Metro Weekly


Reel Affirmations 2006

Review by Sean Bugg

Rating: starstarstar (3 out of 5)

Friday, 10/13/2006, 11:00 PM
Feature presentation, $9 at Lincoln Theatre

IF ANYONE COULD be said to be playing a starring role in this year’s festival, it would have to be crystal meth. From the meth-fueled violence of Gas to the on-screen addictive behaviors on display in the documentary Rock Bottom, Tina makes herself felt in many different ways.

In Compound, the title literally has two meanings. First, there’s the compound of crystal meth, as the ingredients for the drug are periodically listed on screen as a part of the story. Second, there’s the compound in which an old-money Filipino family and their servants live, separated from the threats of violence and terrorism outside their gates.

Into that second compound comes Jay, a bisexual man who has left behind his wife and boyfriend as he tries to make sense of his own life. His new landlord, Virgilio, is an increasingly paranoid businessman on the brink of failure, obsessed with the terrorists who target the nation’s wealthy. Virgilio’s wife is obsessed with status and plastic surgery, while their daughter turns in her isolation to imaginary friends. To make matters more complicated, there are unanswered questions about the family’s relationship to the housekeeper, Romina, and the handyman, Big Boy.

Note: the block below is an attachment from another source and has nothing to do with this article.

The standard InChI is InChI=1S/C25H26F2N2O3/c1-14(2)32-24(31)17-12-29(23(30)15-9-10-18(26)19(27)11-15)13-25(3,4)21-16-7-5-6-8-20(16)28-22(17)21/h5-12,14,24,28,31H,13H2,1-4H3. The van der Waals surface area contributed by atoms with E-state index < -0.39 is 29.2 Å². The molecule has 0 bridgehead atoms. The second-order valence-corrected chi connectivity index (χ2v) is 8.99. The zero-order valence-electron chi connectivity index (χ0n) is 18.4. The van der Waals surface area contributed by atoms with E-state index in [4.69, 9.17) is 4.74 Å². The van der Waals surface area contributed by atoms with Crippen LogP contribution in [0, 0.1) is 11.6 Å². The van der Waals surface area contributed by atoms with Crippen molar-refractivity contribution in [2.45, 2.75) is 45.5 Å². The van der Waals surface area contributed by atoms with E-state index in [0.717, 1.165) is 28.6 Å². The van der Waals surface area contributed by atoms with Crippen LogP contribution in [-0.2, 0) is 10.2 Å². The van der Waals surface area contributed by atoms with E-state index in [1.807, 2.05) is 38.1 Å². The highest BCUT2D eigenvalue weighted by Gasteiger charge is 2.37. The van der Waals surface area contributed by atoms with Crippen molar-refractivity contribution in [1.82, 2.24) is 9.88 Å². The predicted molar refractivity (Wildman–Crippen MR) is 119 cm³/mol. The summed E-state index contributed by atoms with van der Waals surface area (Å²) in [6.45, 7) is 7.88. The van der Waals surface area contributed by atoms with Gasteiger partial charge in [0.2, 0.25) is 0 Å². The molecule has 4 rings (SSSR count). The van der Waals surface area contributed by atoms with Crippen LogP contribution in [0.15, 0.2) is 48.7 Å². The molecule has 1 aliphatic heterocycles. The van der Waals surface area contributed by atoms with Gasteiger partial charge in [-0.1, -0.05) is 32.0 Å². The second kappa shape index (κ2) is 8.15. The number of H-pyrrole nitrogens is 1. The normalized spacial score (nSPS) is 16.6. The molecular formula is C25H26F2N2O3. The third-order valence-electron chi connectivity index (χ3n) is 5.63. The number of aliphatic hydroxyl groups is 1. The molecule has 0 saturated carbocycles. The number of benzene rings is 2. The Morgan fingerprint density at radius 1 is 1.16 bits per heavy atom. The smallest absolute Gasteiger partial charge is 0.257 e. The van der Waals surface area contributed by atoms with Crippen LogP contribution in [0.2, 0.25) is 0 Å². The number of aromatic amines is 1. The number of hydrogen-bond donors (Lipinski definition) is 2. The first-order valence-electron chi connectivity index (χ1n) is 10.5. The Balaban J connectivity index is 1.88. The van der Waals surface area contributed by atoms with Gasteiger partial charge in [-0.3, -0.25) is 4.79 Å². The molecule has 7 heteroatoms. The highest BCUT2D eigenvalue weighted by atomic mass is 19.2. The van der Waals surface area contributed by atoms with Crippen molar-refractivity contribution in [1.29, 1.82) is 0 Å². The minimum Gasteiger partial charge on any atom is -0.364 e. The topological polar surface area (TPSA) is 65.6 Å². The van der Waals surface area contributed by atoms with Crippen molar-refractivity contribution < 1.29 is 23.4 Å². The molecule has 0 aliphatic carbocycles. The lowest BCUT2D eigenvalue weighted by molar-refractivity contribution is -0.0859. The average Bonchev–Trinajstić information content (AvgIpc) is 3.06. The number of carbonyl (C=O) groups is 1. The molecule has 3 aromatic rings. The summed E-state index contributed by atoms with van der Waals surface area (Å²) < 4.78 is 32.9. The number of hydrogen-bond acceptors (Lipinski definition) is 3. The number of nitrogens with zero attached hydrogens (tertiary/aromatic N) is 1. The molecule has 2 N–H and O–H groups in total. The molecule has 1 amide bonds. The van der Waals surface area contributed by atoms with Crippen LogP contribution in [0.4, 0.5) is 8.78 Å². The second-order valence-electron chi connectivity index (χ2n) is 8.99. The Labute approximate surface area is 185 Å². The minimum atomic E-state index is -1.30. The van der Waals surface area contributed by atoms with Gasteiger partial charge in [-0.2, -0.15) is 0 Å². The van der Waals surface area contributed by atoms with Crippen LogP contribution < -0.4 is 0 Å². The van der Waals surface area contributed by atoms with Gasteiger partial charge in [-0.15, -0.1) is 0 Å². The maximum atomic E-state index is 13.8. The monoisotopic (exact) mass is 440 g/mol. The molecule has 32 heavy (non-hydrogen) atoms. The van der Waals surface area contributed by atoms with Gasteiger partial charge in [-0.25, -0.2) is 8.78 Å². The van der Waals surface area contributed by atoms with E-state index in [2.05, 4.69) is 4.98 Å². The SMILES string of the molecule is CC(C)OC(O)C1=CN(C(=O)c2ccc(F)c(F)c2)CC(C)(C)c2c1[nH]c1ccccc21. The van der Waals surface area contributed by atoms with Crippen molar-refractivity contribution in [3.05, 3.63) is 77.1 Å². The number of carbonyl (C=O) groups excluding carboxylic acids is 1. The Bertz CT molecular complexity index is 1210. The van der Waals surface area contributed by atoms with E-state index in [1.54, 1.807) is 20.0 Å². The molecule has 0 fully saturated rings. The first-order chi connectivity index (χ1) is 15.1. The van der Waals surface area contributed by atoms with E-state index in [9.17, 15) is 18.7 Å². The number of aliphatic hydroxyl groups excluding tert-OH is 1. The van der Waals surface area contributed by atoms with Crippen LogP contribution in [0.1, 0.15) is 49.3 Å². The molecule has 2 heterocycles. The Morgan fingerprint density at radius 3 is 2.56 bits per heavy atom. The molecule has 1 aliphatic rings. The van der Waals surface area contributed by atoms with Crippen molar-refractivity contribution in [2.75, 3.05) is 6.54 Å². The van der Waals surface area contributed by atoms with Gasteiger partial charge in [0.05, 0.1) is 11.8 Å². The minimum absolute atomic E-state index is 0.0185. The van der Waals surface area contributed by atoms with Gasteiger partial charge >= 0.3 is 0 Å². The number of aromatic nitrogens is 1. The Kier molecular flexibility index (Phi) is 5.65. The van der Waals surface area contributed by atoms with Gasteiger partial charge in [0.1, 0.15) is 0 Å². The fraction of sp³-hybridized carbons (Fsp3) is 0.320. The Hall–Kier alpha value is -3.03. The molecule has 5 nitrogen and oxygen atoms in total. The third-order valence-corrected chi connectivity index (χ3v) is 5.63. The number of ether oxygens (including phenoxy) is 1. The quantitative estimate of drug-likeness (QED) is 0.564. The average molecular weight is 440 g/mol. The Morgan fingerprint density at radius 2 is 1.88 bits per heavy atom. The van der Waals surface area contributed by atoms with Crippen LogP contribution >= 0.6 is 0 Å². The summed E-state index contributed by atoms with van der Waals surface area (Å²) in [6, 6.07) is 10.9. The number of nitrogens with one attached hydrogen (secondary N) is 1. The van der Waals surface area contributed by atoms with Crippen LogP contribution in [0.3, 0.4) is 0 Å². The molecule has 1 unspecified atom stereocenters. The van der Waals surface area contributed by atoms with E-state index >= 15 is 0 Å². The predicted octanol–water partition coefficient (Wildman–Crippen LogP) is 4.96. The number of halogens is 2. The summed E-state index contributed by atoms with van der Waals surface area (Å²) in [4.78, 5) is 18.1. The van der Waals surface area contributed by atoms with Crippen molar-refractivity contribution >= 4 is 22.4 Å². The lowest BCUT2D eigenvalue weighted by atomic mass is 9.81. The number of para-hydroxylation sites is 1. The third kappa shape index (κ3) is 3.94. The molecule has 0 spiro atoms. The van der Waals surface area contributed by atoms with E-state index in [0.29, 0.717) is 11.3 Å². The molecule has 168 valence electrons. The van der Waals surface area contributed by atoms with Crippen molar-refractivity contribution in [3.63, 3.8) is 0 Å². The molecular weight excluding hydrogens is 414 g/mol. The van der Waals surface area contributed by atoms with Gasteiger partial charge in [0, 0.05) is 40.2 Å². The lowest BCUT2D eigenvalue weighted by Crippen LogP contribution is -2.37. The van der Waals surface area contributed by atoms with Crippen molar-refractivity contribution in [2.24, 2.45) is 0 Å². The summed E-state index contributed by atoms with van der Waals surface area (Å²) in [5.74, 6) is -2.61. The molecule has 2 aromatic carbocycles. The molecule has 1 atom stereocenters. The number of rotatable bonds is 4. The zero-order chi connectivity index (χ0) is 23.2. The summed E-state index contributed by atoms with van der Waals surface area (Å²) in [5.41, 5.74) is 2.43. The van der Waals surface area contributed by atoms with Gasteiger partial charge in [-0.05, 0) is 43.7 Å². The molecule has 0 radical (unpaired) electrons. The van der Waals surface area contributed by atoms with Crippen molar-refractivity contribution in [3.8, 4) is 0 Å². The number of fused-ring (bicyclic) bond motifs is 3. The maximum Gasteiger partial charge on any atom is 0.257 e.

Compound plays as a thriller, as Virgilio’s secret meth addiction leads him to greater heights of paranoia, and the movie borrows from such sources as Rear Window to ratchet up the tension and uncertainty with the audience. The film plays games with what’s real and what’s not, leading up to a hallucinatory ending that may be real — or perhaps the truth lies in another ending.

That ambiguity actually plays against Compound, which finally ends up feeling like a display of violence without meaning, to the point of nihilism — everyone pays the same price in the end, regardless of their role or responsibility. That may be the case in the real world, but here it undermines much of what’s come before.

Like the ingredients of the drug that are flashed on the screen, the experience of Compound adds up to something that’s at times kinetic and sensory and compelling, yet ultimately leaves you feeling empty. — SB

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Sean Bugg is Editor Emeritus for Metro Weekly.

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